The Cross, the Object of Desire
Mark 10:32-34
And they were in the way going up to Jerusalem; and Jesus went before them: and they were amazed; and as they followed…

I. THAT THE CROSS SHOULD HAVE BEEN AN OBJECT OF DESIRE AND OF INTENSE LONGING TO OUR SAVIOUR'S HEART IS A STATEMENT TOO REMARKABLE TO BE BARELY ASSERTED. Such a death was abhorred by all mankind. It was a death of ignominy, agony, and shame. Yet, contrary to the universal sentiment, Christ desired it. That the cross was a token of desire rather than fear will be seen by the way our Lord checked every hindrance or suggestion raised against it, and by His words and deportment as He approached it (Matthew 16:23). He desired the cross, and wanted to communicate that desire to others. On one occasion He reveals His desire in most remarkable language (Luke 12:50). When He entered the Samaritan village, we are told "His face was as though He would go to Jerusalem" (Luke 9:53). The text discloses the same zeal — "Behold we go up to Jerusalem"; a sentence which sounds the keynote of triumph. His eager gait betokened the onward desire of His soul.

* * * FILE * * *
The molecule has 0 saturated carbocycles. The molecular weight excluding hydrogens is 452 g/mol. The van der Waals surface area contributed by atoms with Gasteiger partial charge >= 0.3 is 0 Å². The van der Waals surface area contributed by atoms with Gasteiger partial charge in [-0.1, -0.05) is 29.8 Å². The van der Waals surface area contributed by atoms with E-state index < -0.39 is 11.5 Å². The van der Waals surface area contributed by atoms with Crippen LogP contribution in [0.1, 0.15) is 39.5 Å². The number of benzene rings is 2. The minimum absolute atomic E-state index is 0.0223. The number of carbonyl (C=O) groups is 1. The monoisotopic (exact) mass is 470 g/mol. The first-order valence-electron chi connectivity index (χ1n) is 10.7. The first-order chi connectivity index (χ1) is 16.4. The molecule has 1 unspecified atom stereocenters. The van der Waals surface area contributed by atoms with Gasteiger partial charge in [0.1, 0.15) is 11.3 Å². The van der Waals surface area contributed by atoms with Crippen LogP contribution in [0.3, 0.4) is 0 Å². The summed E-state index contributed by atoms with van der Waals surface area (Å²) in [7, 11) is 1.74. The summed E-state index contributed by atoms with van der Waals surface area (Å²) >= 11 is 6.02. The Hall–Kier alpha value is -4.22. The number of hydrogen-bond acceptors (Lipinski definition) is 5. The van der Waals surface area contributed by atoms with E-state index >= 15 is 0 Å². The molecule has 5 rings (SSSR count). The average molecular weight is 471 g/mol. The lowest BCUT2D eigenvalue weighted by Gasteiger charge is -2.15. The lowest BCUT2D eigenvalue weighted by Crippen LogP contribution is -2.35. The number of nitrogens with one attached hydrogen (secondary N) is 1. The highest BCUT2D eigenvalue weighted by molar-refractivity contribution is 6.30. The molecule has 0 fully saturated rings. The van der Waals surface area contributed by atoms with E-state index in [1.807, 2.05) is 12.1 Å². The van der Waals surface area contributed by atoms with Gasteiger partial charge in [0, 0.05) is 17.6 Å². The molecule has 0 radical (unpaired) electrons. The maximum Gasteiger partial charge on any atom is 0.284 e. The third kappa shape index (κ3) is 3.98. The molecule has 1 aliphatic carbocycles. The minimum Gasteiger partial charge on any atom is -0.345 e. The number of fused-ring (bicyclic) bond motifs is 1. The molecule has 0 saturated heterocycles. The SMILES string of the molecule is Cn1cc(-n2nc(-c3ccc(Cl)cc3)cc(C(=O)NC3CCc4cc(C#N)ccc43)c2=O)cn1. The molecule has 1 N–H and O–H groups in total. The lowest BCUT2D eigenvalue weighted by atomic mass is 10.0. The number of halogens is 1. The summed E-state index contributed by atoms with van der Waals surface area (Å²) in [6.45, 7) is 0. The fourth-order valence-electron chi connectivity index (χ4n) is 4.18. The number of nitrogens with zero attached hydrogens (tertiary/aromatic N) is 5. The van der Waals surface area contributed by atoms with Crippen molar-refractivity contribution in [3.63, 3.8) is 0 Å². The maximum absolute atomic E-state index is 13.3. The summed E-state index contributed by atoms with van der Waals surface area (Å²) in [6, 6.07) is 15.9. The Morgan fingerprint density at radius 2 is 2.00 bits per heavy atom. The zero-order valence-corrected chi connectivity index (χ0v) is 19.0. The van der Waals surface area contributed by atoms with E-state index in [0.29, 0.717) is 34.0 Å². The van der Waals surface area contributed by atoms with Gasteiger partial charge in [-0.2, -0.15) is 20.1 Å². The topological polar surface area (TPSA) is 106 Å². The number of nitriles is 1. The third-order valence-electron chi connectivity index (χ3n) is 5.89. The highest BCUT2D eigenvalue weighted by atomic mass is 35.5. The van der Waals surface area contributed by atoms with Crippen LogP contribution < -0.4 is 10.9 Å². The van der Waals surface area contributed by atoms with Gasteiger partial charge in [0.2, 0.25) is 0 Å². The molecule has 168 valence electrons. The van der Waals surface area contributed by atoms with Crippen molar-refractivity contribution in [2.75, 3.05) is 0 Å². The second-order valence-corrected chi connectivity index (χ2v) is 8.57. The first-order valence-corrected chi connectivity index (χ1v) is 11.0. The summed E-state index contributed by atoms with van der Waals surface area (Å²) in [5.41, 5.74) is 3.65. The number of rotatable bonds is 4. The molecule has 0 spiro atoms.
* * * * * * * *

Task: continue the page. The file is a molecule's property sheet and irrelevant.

II. WE WOULD CONSIDER THE REASONS FOR THIS DESIRE. The cross could not be in itself an object of desire. It was not like the joy set before Him at the Father's right hand; if desired at all, it must be because of its results. These were in two directions — one in relation to God, the other to man. The glory of God and the salvation of man were the ruling motives of Christ's conduct. We can all strive to be like Him in His inward life, though only martyrs are completely like Him in His outward life, His great motive was the glorifying of the Father (John 5:30). God was glorified on Calvary (John 17:1). The cross was the Divine way of repairing the honour of God, which had been outraged by sin. The heart of Jesus was consumed with this desire of a reparation which was in His power. We know what it is to burn with indignation, when one who is loved, is offended and unjustly injured; how then must the true perception of sin have kindled the flame of desire for the cross in the Man Christ Jesus. Also the cross was to be the means of glorifying God by manifesting the Divine character — harmonizing mercy and justice; it was to be the witness of love — removing such misconceptions of the Deity, as may have arisen from the misery of sin. Thus viewed in relation to God, the cross was to Christ an object of desire. His love for us made it an object of desire on the human side. The cross was necessary according to the predestination of God as a means for imparting life to others (John 12:24). Thus an object of desire; for to restore the creature must redound to the glory of the Creator.